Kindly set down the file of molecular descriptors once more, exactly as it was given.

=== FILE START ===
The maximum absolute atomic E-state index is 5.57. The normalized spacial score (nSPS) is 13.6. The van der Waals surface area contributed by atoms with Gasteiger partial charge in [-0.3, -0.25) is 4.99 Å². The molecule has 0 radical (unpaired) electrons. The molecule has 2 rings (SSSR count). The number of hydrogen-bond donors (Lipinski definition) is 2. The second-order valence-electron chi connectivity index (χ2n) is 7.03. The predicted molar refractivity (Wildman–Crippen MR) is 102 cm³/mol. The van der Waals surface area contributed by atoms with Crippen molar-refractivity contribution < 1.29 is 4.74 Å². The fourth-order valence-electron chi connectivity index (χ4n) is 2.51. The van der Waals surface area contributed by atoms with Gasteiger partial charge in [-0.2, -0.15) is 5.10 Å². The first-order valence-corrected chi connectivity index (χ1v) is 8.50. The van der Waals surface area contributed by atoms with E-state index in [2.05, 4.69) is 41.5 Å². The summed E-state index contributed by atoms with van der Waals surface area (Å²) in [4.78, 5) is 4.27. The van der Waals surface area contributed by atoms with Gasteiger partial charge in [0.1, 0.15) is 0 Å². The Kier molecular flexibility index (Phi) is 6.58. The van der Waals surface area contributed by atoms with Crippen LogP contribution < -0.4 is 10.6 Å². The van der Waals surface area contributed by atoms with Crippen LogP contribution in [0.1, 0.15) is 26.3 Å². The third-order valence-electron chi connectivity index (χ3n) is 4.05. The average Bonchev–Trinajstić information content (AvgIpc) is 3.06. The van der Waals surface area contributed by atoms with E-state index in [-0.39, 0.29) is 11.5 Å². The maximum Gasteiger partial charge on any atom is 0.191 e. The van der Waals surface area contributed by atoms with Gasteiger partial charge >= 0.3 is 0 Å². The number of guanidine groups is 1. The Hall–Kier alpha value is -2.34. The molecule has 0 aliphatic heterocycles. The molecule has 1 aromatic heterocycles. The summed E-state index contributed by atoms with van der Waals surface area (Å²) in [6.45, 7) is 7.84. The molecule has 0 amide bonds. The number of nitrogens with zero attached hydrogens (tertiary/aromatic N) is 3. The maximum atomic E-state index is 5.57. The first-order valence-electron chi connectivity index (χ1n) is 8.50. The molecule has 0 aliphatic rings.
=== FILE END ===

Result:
The maximum absolute atomic E-state index is 5.57. The normalized spacial score (nSPS) is 13.6. The van der Waals surface area contributed by atoms with Gasteiger partial charge in [-0.3, -0.25) is 4.99 Å². The molecule has 0 radical (unpaired) electrons. The molecule has 2 rings (SSSR count). The number of hydrogen-bond donors (Lipinski definition) is 2. The second-order valence-electron chi connectivity index (χ2n) is 7.03. The predicted molar refractivity (Wildman–Crippen MR) is 102 cm³/mol. The van der Waals surface area contributed by atoms with Crippen molar-refractivity contribution < 1.29 is 4.74 Å². The fourth-order valence-electron chi connectivity index (χ4n) is 2.51. The van der Waals surface area contributed by atoms with Gasteiger partial charge in [-0.2, -0.15) is 5.10 Å². The first-order valence-corrected chi connectivity index (χ1v) is 8.50. The van der Waals surface area contributed by atoms with E-state index in [2.05, 4.69) is 41.5 Å². The summed E-state index contributed by atoms with van der Waals surface area (Å²) in [4.78, 5) is 4.27. The van der Waals surface area contributed by atoms with Gasteiger partial charge in [0.1, 0.15) is 0 Å². The Kier molecular flexibility index (Phi) is 6.58. The van der Waals surface area contributed by atoms with Crippen LogP contribution < -0.4 is 10.6 Å². The van der Waals surface area contributed by atoms with Crippen LogP contribution in [0.1, 0.15) is 26.3 Å². The third-order valence-electron chi connectivity index (χ3n) is 4.05. The average Bonchev–Trinajstić information content (AvgIpc) is 3.06. The van der Waals surface area contributed by atoms with E-state index in [-0.39, 0.29) is 11.5 Å². The maximum Gasteiger partial charge on any atom is 0.191 e. The van der Waals surface area contributed by atoms with Gasteiger partial charge >= 0.3 is 0 Å². The number of guanidine groups is 1. The Hall–Kier alpha value is -2.34. The molecule has 0 aliphatic heterocycles. The molecule has 1 aromatic heterocycles. The summed E-state index contributed by atoms with van der Waals surface area (Å²) in [6.45, 7) is 7.84. The molecule has 0 amide bonds. The number of nitrogens with zero attached hydrogens (tertiary/aromatic N) is 3. The maximum atomic E-state index is 5.57. The first-order valence-electron chi connectivity index (χ1n) is 8.50. The molecule has 0 aliphatic rings.